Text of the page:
NCAA Rule Could Cost UNC $120,000

Jim Brown-US PRESSWIRE

If you want yet another example of the absolute stupidity of some NCAA rules, allow me to present the "48-hour travel" rule.

Via Andy Katz.

According to UNC coach Roy Williams, the NCAA will not waive the rule that prevents a team from traveling to a road game more than 48 hours before tipoff.

Williams told ESPN.com at ACC media day Wednesday that the Heels have been denied in two attempts to overturn the waiver so it can leave for a Long Beach State game on the last commercial flight at 5 p.m. out of Raleigh-Durham International Airport, which would allow the team to get to Southern California on Nov. 14.

The plan was to go to classes Wednesday and then fly out, Williams said. The alternative, he said, would be for the Tar Heels to pay $120,000 for a charter flight.

On Nov. 16, North Carolina plays LBSU at 11 p.m. ET on ESPNU before playing at the Maui Invitational starting Nov. 19.

"We will be at classes all day on Wednesday, but there are no flights after 5 p.m. Wednesday night," Williams said. "The earliest we could leave [for the 48-hour rule] would be 11 p.m. Wednesday night, but there aren't flights then. Either we pay the $120,000 for a charter or we leave early Thursday morning, which means we won't go to class anyway.

So, UNC wants to take the last available commercial flight out of RDU on Wednesday at 5:00 PM. The problem is that would be six hours too early according to an NCAA rule which stipulates schools cannot travel more than 48 hours before the tipoff of a game. That leaves UNC with two choices. The team can leave at 11:00 PM Wednesday night on a charter jet which will cost the school $120,000 or take a flight early Thursday morning. Anyone who has traveled to the west coast from the east coast can tell you both those options suck.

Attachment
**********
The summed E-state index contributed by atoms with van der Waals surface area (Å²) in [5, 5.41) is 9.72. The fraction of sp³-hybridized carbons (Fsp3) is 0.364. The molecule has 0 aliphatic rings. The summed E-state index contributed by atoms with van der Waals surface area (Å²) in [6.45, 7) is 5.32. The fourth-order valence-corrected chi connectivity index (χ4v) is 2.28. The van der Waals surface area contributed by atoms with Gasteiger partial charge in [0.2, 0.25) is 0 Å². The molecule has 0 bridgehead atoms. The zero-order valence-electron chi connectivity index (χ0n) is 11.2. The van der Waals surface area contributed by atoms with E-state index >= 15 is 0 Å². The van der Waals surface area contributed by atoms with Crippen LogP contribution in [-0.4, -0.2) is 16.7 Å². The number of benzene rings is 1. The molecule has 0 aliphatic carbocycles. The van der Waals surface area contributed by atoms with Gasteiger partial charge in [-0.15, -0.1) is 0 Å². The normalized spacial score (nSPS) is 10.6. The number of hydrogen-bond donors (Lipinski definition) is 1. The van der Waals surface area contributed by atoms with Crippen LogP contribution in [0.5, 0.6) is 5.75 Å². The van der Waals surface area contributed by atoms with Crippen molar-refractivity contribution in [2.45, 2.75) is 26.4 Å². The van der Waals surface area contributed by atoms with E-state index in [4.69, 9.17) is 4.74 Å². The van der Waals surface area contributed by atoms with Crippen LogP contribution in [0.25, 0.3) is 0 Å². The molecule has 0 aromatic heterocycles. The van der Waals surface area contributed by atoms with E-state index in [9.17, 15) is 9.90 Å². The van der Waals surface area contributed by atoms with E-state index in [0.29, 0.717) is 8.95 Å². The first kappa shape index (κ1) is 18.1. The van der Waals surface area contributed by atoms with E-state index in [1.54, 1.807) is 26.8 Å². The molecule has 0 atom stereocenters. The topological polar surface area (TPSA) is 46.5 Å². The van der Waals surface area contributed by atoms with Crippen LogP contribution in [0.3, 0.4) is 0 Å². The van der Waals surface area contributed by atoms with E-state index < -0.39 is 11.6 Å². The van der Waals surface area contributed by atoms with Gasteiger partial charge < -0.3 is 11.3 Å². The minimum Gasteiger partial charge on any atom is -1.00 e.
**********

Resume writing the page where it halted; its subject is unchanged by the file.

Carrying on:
Williams also points out that last year when UNC traveled to San Diego for the Carrier Classic, the NCAA had no trouble waiving the rule. The Heels left at 11 AM on Wednesday and did not play until 7 PM on the east coast. It is not clear why the NCAA is treating this situation differently nor why such a rule needs to exist at all. I suppose the NCAA is trying ensure schools don't pull players away from class too much by attempting to arrive at a game site too far ahead of time. However, when you are talking about traveling three time zones and the need to adjust to that, the 48-hour rule seems idiotic.

Okay, it doesn't seem idiotic. It is idiotic.

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